I thought we told you that we wouldn’t stop! The monitoring committee was made up of Chinatown Community Development Center, the Chinese Progressive Association, the Coalition on Homelessness, South of Market Community Action Network, and St. Peter’s Housing Committee.

In August and September 2007, the monitoring committee conducted a survey of 77 SRO families living in four neighborhoods: the Tenderloin, the Mission, SoMa, and Chinatown. Of the 77 families that were surveyed, only 16 had been accepted and placed into new housing. 24 families had been accepted into the program but had not found housing. 19 families either withdrew their applications or were approved but decided not to participate in the subsidy program primarily because of their concern about what would happen once their time was up for the subsidy. 11 families were denied. Seven families were still waiting or had never heard back from THC. We also found that not one family had been placed from the Mission or SoMa. The end result let us know that the current system was not working at all.

The main issue that we were facing with the subsidy was the time restraints. The time restraints meant that a family must raise their income by $6,000 within one to two years, meaning that a family would have to receive a raise of $500 a month. Now we are talking about homeless families and not government officials.

So from all of this madness a resolution was formed to remove the arbitrary time limit. Fortunately for us, Chris Daly not only supported but sponsored this resolution. He presented the resolution to the Board of Supervisors in May of 2008. Six supervisors supported the resolution. For this we were grateful because that meant the resolution had passed and was ready to be turned into legislation. I thought we told you that we wouldn’t stop!

However, we need at least eight supervisors to make the legislation veto-proof. The workgroup and the families that were and were not receiving the subsidy all took part in many rallies and a lot of lobbying of the supervisors for their support of the legislation.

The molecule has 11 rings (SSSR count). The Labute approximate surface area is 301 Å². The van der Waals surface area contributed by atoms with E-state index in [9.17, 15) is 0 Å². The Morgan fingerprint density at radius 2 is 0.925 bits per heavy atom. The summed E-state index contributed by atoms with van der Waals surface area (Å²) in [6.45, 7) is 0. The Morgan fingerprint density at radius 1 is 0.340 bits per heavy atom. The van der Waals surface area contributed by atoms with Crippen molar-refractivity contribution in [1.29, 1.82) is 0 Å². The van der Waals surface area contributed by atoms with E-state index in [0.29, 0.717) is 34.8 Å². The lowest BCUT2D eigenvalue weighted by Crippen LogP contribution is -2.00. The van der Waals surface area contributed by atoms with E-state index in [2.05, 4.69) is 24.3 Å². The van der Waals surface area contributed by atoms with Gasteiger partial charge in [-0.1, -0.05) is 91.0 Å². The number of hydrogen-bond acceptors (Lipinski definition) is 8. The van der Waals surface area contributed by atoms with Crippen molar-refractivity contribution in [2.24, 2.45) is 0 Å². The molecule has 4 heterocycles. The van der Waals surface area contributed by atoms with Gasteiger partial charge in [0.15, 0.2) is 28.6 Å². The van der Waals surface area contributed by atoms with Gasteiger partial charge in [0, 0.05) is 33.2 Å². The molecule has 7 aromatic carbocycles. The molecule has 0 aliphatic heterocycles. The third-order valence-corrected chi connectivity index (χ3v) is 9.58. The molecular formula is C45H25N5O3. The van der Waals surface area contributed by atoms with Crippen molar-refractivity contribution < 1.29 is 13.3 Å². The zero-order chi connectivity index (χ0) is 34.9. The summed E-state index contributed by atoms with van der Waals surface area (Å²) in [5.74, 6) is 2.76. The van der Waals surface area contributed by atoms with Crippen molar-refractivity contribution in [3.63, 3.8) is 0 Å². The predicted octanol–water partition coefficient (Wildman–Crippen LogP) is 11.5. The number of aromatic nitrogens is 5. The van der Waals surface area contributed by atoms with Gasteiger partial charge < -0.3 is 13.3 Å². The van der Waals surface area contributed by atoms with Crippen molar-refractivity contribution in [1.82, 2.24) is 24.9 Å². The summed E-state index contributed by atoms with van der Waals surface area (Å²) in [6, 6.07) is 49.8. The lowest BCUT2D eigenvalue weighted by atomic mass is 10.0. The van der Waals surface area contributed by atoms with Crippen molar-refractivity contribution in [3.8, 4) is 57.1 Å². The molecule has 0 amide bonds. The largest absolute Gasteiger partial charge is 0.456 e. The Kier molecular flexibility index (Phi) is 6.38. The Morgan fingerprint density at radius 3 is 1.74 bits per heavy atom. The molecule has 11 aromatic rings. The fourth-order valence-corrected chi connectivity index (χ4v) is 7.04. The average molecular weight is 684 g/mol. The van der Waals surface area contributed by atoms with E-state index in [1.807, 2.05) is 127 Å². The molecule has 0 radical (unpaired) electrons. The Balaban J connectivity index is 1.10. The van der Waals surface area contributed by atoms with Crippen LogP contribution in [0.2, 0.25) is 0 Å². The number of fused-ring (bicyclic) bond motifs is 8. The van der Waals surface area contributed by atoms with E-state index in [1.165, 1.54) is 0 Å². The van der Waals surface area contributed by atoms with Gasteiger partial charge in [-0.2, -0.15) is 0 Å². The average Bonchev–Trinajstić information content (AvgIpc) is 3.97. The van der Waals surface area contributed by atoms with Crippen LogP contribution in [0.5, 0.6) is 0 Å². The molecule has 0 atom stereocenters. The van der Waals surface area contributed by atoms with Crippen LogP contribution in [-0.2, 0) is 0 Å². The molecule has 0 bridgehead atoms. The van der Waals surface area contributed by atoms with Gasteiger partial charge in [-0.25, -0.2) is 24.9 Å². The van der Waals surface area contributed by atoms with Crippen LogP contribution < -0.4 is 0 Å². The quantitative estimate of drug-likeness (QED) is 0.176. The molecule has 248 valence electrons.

On July 21, 2008, the legislation went to the Land Use Committee. This would determine whether the legislation would get presented to the full Board of Supervisors. Before this meeting, the families, volunteers, and staff got riled up at a rally concerning the rental subsidy. By the time everyone got inside to speak their peace to the Land Use Committee, they were all fired up and full of power. From the strong passionate comments made, I am glad to present that the legislation was passed! I thought we told you that we wouldn’t stop!

On July 29, the legislation went before the full Board of Supervisors. It was cut down by a narrow 6-5 vote. But this is not the end, San Francisco: I thought we told you regardless of the decision… we won’t stop!

To get involved in this work to support family housing, come join one of our campaign meetings, held every Tuesday at 1 p.m. at 468 Turk Street.

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Author: Street Sheet Editor

The STREET SHEET is the oldest continuously published street news paper in the United States. Organizationally, it is the public education and outreach tool of the Coalition on Homelessness. Every month, the STREET SHEET reaches 32,000 readers through over 200 homeless or low-income vendors. Our vendors are charged nothing for the papers they receive, and keep all money they earn through STREET SHEET distribution.